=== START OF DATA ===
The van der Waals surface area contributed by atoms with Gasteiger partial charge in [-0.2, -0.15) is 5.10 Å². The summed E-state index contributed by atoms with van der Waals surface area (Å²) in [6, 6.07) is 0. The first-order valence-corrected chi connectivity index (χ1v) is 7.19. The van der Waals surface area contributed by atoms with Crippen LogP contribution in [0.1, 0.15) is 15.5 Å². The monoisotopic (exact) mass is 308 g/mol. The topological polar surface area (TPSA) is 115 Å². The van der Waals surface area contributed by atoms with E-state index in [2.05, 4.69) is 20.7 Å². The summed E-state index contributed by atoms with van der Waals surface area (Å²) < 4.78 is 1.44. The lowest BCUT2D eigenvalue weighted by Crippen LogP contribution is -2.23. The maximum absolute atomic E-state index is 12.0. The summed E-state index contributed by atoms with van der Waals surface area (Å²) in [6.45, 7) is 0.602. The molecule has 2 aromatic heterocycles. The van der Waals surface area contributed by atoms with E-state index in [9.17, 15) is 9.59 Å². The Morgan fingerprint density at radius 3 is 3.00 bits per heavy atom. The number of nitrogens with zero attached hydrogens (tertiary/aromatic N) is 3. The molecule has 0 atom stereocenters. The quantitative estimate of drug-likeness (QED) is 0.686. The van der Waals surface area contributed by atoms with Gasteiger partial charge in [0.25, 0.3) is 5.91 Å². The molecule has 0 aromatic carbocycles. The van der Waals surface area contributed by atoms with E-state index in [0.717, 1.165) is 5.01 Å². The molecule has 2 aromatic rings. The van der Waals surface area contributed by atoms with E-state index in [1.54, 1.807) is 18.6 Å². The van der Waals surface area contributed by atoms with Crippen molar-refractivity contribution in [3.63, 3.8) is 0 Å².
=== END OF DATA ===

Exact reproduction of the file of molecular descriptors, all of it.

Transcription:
The van der Waals surface area contributed by atoms with Gasteiger partial charge in [-0.2, -0.15) is 5.10 Å². The summed E-state index contributed by atoms with van der Waals surface area (Å²) in [6, 6.07) is 0. The first-order valence-corrected chi connectivity index (χ1v) is 7.19. The van der Waals surface area contributed by atoms with Crippen LogP contribution in [0.1, 0.15) is 15.5 Å². The monoisotopic (exact) mass is 308 g/mol. The topological polar surface area (TPSA) is 115 Å². The van der Waals surface area contributed by atoms with E-state index in [2.05, 4.69) is 20.7 Å². The summed E-state index contributed by atoms with van der Waals surface area (Å²) < 4.78 is 1.44. The lowest BCUT2D eigenvalue weighted by Crippen LogP contribution is -2.23. The maximum absolute atomic E-state index is 12.0. The summed E-state index contributed by atoms with van der Waals surface area (Å²) in [6.45, 7) is 0.602. The molecule has 2 aromatic heterocycles. The van der Waals surface area contributed by atoms with E-state index in [9.17, 15) is 9.59 Å². The Morgan fingerprint density at radius 3 is 3.00 bits per heavy atom. The number of nitrogens with zero attached hydrogens (tertiary/aromatic N) is 3. The molecule has 0 atom stereocenters. The quantitative estimate of drug-likeness (QED) is 0.686. The van der Waals surface area contributed by atoms with Gasteiger partial charge in [0.25, 0.3) is 5.91 Å². The molecule has 0 aromatic carbocycles. The van der Waals surface area contributed by atoms with E-state index in [0.717, 1.165) is 5.01 Å². The molecule has 2 aromatic rings. The van der Waals surface area contributed by atoms with E-state index in [1.54, 1.807) is 18.6 Å². The van der Waals surface area contributed by atoms with Crippen molar-refractivity contribution in [3.63, 3.8) is 0 Å².